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Degradation of glycated bovine serum albumin in microglial cells
journal contributionposted on 2015-03-04, 12:22 authored by Alexandra StolzingAlexandra Stolzing, Rebecca Widmer, Tobias Jung, Peter Voss, Tilman Grune
Glycated protein products are formed upon binding of sugars to lysine and arginine residues and have been shown to accumulate during aging and in pathologies such as Alzheimer disease and diabetes. Often these glycated proteins are transformed into advanced glycation end products (AGEs) by a series of intramolecular rearrangements. In the study presented here we tested the ability of microglial cells to degrade BSA-AGE formed by glycation reactions of bovine serum albumin (BSA) with glucose and fructose. Microglial cells are able to degrade BSA-AGEs to a certain degree by proteasomal and lysosomal pathways. However, the proteasome and lysosomal proteases are severely inhibited by cross-linked BSA-AGEs. BSA-AGEs are furthermore able to activate microglial cells. This activation is accompanied by an enhanced degradation of BSA-AGE. Therefore, we conclude that microglial cells are able to degrade glycated proteins, although cross-linked protein-AGEs have an inhibitory effect on proteolytic systems in microglial cells. © 2005 Elsevier Inc. All rights reserved.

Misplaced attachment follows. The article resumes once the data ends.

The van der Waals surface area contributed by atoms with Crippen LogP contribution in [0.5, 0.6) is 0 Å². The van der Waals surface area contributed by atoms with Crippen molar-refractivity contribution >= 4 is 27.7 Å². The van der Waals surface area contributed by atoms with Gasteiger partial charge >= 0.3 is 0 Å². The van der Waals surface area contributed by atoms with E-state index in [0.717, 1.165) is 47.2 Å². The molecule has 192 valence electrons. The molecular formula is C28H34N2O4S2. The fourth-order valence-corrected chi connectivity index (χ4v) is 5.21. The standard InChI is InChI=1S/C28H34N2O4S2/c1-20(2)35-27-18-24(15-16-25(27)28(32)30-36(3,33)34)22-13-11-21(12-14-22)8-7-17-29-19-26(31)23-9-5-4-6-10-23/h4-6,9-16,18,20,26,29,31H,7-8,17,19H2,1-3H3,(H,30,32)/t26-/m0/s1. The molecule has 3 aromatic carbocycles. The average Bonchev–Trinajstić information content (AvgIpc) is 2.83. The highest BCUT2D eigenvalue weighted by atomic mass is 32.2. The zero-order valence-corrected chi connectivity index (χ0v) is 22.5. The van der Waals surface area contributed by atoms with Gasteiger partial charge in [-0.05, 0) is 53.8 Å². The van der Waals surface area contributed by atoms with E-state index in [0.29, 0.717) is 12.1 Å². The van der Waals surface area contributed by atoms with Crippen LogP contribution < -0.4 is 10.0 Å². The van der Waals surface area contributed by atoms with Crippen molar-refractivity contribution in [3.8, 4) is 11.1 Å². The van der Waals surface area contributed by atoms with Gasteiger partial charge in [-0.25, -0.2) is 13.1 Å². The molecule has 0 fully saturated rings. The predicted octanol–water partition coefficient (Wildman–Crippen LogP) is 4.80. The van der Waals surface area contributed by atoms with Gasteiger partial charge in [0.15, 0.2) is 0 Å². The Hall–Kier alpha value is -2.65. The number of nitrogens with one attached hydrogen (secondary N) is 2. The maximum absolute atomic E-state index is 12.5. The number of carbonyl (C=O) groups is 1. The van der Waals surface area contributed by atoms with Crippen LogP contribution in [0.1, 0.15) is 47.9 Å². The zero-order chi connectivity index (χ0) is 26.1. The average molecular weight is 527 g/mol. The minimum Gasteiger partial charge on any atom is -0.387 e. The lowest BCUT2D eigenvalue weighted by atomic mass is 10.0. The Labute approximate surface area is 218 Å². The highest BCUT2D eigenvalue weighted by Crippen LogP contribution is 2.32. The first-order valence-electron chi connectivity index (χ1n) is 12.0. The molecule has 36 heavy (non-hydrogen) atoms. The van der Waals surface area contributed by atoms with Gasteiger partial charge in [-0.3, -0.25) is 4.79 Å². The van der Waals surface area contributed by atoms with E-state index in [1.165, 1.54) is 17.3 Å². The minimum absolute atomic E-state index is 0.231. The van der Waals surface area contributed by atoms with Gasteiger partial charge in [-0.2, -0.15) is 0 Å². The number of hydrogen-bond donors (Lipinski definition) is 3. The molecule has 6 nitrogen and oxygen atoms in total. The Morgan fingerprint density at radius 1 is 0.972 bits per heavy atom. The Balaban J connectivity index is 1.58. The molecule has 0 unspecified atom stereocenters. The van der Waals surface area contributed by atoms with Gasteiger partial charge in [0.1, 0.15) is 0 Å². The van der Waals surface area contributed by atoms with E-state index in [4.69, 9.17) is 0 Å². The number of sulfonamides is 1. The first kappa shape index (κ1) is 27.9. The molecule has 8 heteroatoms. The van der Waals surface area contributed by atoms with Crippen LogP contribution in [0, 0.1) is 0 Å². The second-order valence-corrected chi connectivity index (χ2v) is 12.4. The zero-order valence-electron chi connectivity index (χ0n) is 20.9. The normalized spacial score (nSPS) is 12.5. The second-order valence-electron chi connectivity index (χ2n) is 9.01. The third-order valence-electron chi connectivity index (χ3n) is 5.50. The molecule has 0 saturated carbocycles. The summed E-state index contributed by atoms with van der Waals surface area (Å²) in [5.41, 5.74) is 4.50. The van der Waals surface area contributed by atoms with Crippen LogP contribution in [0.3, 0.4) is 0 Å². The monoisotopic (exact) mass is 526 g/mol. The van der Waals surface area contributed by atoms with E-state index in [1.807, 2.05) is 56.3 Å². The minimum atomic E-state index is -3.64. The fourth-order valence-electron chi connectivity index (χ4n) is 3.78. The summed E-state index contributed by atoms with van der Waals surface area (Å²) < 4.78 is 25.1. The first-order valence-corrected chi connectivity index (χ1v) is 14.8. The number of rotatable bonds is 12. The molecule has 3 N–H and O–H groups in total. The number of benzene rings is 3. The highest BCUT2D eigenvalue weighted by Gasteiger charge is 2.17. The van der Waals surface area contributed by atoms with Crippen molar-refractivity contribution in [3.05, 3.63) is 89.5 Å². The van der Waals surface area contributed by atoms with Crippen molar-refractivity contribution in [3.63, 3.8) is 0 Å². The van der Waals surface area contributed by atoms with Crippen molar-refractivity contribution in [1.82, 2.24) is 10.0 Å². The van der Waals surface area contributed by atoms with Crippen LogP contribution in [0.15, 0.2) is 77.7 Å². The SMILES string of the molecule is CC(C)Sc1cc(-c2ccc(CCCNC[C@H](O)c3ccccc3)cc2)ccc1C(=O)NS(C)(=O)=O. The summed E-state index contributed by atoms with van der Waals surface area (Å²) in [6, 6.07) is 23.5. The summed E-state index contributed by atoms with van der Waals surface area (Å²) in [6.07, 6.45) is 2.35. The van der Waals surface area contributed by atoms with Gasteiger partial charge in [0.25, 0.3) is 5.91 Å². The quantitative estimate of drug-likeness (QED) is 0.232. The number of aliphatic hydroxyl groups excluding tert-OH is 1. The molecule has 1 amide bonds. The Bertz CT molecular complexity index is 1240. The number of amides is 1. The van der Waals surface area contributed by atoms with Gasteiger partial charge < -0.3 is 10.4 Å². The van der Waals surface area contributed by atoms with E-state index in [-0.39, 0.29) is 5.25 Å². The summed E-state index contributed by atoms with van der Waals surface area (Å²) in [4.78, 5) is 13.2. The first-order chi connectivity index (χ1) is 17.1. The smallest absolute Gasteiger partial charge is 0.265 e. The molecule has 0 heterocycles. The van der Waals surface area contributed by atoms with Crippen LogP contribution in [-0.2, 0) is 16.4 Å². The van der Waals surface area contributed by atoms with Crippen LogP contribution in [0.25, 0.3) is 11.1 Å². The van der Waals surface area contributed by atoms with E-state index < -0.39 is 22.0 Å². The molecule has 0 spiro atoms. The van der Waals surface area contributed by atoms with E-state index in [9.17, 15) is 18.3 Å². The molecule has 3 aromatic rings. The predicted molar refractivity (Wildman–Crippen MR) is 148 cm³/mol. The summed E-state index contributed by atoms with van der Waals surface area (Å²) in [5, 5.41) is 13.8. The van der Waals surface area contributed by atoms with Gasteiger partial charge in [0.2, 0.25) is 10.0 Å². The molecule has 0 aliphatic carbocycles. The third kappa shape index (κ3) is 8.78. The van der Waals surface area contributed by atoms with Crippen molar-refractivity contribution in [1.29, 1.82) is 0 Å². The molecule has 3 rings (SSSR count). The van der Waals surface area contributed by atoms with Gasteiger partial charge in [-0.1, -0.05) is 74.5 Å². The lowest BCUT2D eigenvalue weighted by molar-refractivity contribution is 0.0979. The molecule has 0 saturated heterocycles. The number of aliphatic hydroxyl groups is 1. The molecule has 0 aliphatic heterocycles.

The work of T.G. was supported by DFG, GK 1033 and SFB575
- Mechanical, Electrical and Manufacturing Engineering
Published inFree Radical Biology and Medicine
Pages1017 - 1027
CitationSTOLZING, A. ... et al., 2006. Degradation of glycated bovine serum albumin in microglial cells. Free Radical Biology and Medicine, 40 (6), pp. 1017 - 1027.
Publisher© Elsevier Inc
- VoR (Version of Record)
Publisher statementThis work is made available according to the conditions of the Creative Commons Attribution-NonCommercial-NoDerivatives 4.0 International (CC BY-NC-ND 4.0) licence. Full details of this licence are available at: https://creativecommons.org/licenses/by-nc-nd/4.0/